Archive for the 'Observations' Category
I also remember how you [Adro Sarnelli, winner Biggest Loser’s first series] presented yourself at your final weigh in (behind closed doors and a few days before filming so contestants had time to recover and look healthy)…..you were starving, pale, had shallow breathing, low blood pressure, cracked lips and you were unable to stand on your own two feet – hardly a great advertisement for healthy weight loss….. all the contestants begged me to ask the producers to have you drug tested. I took that request to the producers and was told they didn’t want to know the truth, they just wanted a good winner and told me to shut up and go away. This was one of the many problems I faced in the job I became known for being difficult in…….because I spoke up when I felt it was wrong or that we were being deceitful. I refused to be the face of their online diet club, I refused to sell their shakes and diet bars, I complained when someone who went on to win was living off 200 calories a week, I complained when I had to participate in a cover up for the contestant (who also went on to win) who drank bottles and bottles of tea tree oil (and whose relative was caught smuggling more in) to lose gross amounts of weight and more…..it made me NO friends, but I refused to drink or even sell the Kool Aid. When I joined Biggest Loser I truly believed I would be able to help people learn to love and care for themselves and hoped my message of loving yourself first was more important than chasing a number on a scale. I quickly learned I was never going to be able to do that. And I am grateful for the good that came from that job but I am sick and tired of people like you who forget how hard the struggle can be and the arrogance and judgement you wield while making us feel inferior, forgetting that fat people have feelings too and deserve just as much love and RESPECT as anyone else.
Whether Ajay’s specific allegations are true or not, I don’t think anyone doubts for one instant that unsafe and unhealthy practices take place on the show and are tacitly condoned by the producers and the staff.
It seems ‘Fat and Fatter’ has screened somewhere in the world. I’m getting a stream of commenters who are all so very concerned that my review of the show is being unfair and that it’s perfectly reasonable to scare people onto the diet treadmill, because don’tcha know that ‘Fat and Fatter’s fat shaming through lurid camera close-ups on bodies merely serves as a public service announcement.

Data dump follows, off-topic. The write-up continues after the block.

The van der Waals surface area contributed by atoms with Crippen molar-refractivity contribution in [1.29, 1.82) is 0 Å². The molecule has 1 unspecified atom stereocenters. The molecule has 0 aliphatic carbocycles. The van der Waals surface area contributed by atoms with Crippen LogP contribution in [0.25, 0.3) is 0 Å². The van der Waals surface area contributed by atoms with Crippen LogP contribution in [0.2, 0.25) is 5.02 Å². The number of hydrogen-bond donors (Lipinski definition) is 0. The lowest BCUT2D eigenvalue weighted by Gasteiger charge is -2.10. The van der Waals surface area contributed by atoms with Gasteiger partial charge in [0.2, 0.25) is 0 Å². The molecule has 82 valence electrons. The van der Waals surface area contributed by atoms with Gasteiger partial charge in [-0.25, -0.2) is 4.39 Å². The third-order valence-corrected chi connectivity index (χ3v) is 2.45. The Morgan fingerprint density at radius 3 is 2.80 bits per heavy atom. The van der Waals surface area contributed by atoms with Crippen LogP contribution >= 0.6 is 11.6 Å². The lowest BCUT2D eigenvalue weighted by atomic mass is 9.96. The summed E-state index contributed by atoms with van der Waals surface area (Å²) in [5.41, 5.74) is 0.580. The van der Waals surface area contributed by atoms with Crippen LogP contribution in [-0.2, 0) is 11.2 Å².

I’m NOT going to publish the comments for two reasons.
Firstly, every single one of the comments fails to meet the criteria of ‘Constructive Debate’, ‘Respectfulness’ and ‘Open Mindedness’ as defined in my Comments Policy, which on this blog is required reading before anyone comments. It’s clearly listed at the top of the page, so there’s no excuse.
Secondly, all the comments basically boil down to the below and add nothing of intelligence to the discussion:
ALL FATTYBOOMSTICKS ARE GONNA DIE. FROM SUGAR AND FAT AND THE LAZY. EVERYONE KNOWS THIS, FATTY. STUPID FATTY. BAD FATTY. GET OFF THE COUCH, FATTY.
So, ‘Fat and Fatter’ viewers, if you want your comment to appear on this blog, read the Comments Policy and don’t spout fat hate.
Tags: domestic violence, dv, why does she stay
Having watched my Mum leave an abusive relationship (I think I’ve blogged about it before, not sure where), I’ve never really understood the “Why doesn’t she leave?” mentality that some supposedly helpful people have. I was with her as a five year old as she had to make all the sneaky arrangements to flee. Thank god she had a relative half a country away who funded the flights and put her up in a granny flat. She was one of the lucky ones. She escaped. She had support. But even then, she started out in a strange city, knowing noone, with a 5 year old and a 12 month old with nothing but what she had on her back or what she managed to cram into her luggage. And she lived in fear – the reasonable, rational fear of someone who has been on the receiving end of violence and knows (in her heart, although research backs her hunch up) that leaving it is the most dangerous time for her.